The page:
___________________                         ___________________     

___________________                         ___________________     

___________________                         ___________________     




Food Emergencies

Addressing food emergencies is another chapter in the preparedness planning phase. The following links will help with finding:

Food Banks in GTA:

Farms List across Ontario:

To get a list of various vegetable, fruits and meat farms in Ontario, please go to .
You can download a file of various Ontario farms which will provide a list of organic and non-organic farms.

Preparedness is a choose-your-own adventure journey. Nobody has all the answers for you, and the person who knows your needs the best is you.

One other important factor in recovery is mental health and dealing with trauma. It is not unusual for children or adults to have physiological responses to disasters, such as anxiousness, difficulty sleeping, bed-wetting, and more. Seek professional help if needed, and help your family understand that they should not feel bad if they experience anything of that nature. It is important for your family to mentally unwind from a stressful situation and understand each others’ points of view, and to know that they are no longer in danger. Keeping calm is important and can help family members to be calm, but that does not mean to ignore the situation or its effects on you and your family.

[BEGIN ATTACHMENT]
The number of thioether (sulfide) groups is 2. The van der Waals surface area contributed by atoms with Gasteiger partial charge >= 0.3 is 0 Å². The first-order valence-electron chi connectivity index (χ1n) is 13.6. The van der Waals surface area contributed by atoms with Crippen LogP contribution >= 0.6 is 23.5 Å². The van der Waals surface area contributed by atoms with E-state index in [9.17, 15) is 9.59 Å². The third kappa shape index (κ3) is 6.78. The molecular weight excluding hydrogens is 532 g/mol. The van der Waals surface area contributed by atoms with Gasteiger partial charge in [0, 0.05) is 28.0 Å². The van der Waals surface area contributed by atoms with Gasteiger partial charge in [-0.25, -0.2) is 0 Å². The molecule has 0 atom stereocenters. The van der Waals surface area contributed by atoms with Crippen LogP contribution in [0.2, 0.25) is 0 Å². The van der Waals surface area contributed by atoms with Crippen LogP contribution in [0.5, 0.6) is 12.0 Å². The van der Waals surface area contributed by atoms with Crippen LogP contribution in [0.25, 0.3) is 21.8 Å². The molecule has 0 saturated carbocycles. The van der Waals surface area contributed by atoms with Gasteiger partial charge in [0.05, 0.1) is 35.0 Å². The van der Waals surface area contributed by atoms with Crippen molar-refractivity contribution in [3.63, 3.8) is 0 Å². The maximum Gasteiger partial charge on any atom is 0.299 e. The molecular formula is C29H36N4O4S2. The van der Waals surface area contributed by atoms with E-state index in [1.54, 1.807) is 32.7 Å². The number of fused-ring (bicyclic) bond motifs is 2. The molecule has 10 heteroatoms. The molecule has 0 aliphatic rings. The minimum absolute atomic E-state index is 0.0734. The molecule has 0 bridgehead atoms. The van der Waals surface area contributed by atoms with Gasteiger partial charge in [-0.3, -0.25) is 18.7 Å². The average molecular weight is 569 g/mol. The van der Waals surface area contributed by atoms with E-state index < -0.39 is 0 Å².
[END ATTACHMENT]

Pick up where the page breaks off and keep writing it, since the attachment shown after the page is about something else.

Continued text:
Recovery Planning

What you do AFTER an emergency can be just as important as what you do before or during. Recovery is the end goal of all your efforts; to get things back to normal.

Some things to consider to help you get back on your feet:

  • Insurance, home inventory, and ownership documents, like titles and deeds.
  • Vital records, such as birth, marriage, and adoption certificates.
  • Identification, such as drivers licenses, social security cards, and passports.
  • Financial documents, such as bank and credit card information, usernames and passwords to all online accounts, information for bills and utilities, and investment information.
  • Medical and legal information, such as wills, living wills, power of attorney, prescriptions, and vaccination records.
  • Digital backup/copies of all important information and documents.

Where important documents are stored: ____________

What else can we add????

You Need Before an Emergency:

  1. Water filtration system
  2. Water storage – flask for travelling
  3. Food – Dry foods – rice, grains – freeze dried foods
  4. Clothing – long life, warmer clothing, body warmers, long johns, wool socks, hats, gloves
  5. Warm blankets – wool, fleece, sleeping bags
  6. Home heating – supply and storage – Propane, wood
  7. Cooking – cast iron skillet
  8. Fuel – vehicle gas can – 10 – 15 litres of petrol
  9. Fuel – Woods, propane
  10. Washing powder
  11. Pet Food if you have animals
  12. Cleaning products – garbage bags – soap
  13. Prescription drugs
  14. First Aid kit
  15. Silver foil
  16. Can opener
  17. Lighting – flashlight, candles, matches/lighters
  18. Torches
  19. Axe and sharpening block
  20. Portable crank radio
  21. Whistle
  22. Maps
  23. Cash
  24. Silver, gold 1 oz coins
  25. Books
  26. Hardcopies of documents – Passport, Driver’s license
  27. Bar table items
  28. Power banks
  29. Batteries including rechargeables
  30. Tent other such camping gear

Ontario Farm to Table Food Suppliers: